@swac44, I agree! Remember how excited everyone was with the ‘steady cam’? Now seems they all want to use the ‘shaky cam’…ugh!

Posted By Doug : January 20, 2014 6:51 pm

For what it’s worth-supposedly putting a penlight/small flashlight
below the TV screen gives the eye something to unconsciously focus on, steadying our vision while watching “Cloverfield” type handicam films. Haven’t tried this myself; I’m as susceptible to vision induced motion sickness as anyone.

Posted By robbushblog : January 20, 2014 7:44 pm

If you listen to movies from decades past, and listen to movie made nowadays, you will find that filmmakers don’t use ambient noise all that much anymore. Hitchcock used it, Welles used it, even Francis Ford Coppola used it quite well, especially in The Conversation, of course. Now you rarely hear anything other than what is directly onscreen. I miss ambient noise.

I always stay until the end of the credits for every movie. It’s not much, but it’s my sign of respect for all of those who worked on each film. In addition to that, there is often a scene after the credits these days.

Posted By Shuvcat : January 20, 2014 8:32 pm

I would be happy if they didn’t mix the sound so that you have to turn it *way* up to hear the mumblecore dialogue, and then get blasted out of the room when the music or explosions start. It seems like they’re magnifying the exact opposite of what I want to hear when I watch a movie.

Posted By george : January 20, 2014 9:00 pm

“If you listen to movies from decades past, and listen to movie made nowadays, you will find that filmmakers don’t use ambient noise all that much anymore.”

Maybe this is because so many directors now come from commercials, where the focus has to be on the product, and the company paying for the ad doesn’t want any distractions?

Sofia Coppola and her ex-husband, Spike Jonze, make good use of ambient sound (and music) in their films.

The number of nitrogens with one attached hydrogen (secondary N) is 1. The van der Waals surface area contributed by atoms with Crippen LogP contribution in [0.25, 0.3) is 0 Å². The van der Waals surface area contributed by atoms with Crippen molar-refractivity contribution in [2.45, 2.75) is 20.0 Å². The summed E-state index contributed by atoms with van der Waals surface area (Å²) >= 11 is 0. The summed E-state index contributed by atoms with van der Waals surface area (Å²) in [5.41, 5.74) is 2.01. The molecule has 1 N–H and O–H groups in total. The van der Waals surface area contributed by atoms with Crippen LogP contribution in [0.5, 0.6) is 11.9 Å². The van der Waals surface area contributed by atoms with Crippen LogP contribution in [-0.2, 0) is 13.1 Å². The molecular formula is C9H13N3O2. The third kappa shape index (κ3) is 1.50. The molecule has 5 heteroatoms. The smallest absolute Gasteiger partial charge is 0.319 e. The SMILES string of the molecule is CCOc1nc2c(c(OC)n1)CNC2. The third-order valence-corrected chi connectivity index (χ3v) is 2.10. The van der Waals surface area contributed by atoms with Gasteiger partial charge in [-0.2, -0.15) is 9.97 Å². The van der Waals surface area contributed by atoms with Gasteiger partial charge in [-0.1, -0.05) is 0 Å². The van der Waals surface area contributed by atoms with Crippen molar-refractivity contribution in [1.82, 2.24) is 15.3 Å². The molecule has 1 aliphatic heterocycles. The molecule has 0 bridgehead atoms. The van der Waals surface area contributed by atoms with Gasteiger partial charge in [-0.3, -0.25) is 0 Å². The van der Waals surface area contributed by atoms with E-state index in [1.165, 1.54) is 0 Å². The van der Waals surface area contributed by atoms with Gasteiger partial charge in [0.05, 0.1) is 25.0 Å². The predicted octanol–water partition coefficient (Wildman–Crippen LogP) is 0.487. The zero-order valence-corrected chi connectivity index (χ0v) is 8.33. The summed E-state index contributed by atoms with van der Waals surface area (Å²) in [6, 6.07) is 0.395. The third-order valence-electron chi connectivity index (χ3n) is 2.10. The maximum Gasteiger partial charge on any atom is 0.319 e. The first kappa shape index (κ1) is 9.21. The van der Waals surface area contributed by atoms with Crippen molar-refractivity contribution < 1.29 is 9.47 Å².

Posted By robbushblog : January 20, 2014 9:10 pm

It’s been a while since I last saw a Sofia Coppola movie. You might be right about that. That would make sense, being raised by her daddy. I saw HER on Friday night and the ambient noise didn’t make an impression on me, but you might be right about Spike Jonze too.

Posted By chris : January 20, 2014 9:33 pm

And, a quick reminder to some people: just because a movie itself is bad or not quite up to Best Picture status doesn’t mean it can’t receive an Oscar nomination or win in a tech category. There has been great tech work on films that shouldn’t have received the light of day. This year Tolkien fans are ticked off that “Jackass Presents: Bad Grandpa” rated a Best Makeup nomination over their beloved film. I’ve not seen either. However, if a makeup man can do a job that can fool people in a live setting…..

Posted By george : January 20, 2014 11:31 pm

Any movie with Walter Murch’s name in the credits usually has great sound design. He’s renowned for his work with Coppola and Lucas.

The sound in AMERICAN GRAFFITI, where the music seemed to come and go from passing cars, was revolutionary in its day. If you like ambient sound, GRAFFITI is the movie to see (and hear).

Posted By gregferrara : January 21, 2014 12:15 am

I agree with Rob about staying through the credits, I always do that, too.

Also, George, yes, AMERICAN GRAFFITI has great sound editing (Walter Murch, James Nelson) throughout. And editing (Verna Fields, Marcia and George Lucas).

Posted By kingrat : January 21, 2014 8:58 pm

Another classic film with great sound editing is IN WHICH WE SERVE. The sounds of the ship, the guns, and then in one key scene absolute silence.

I’m going to add the phrase “mumblecore dialogue” to my movie vocabulary. Great phrase! Unfortunately, Robert Altman’s McCABE AND MRS. MILLER was much too influential in making it trendy to have nearly inaudible dialogue.

Wouldn’t it be great if shaky cam suddenly became the most uncool thing a director could do?

Posted By robbushblog : January 21, 2014 9:45 pm

It already is, if you ask me.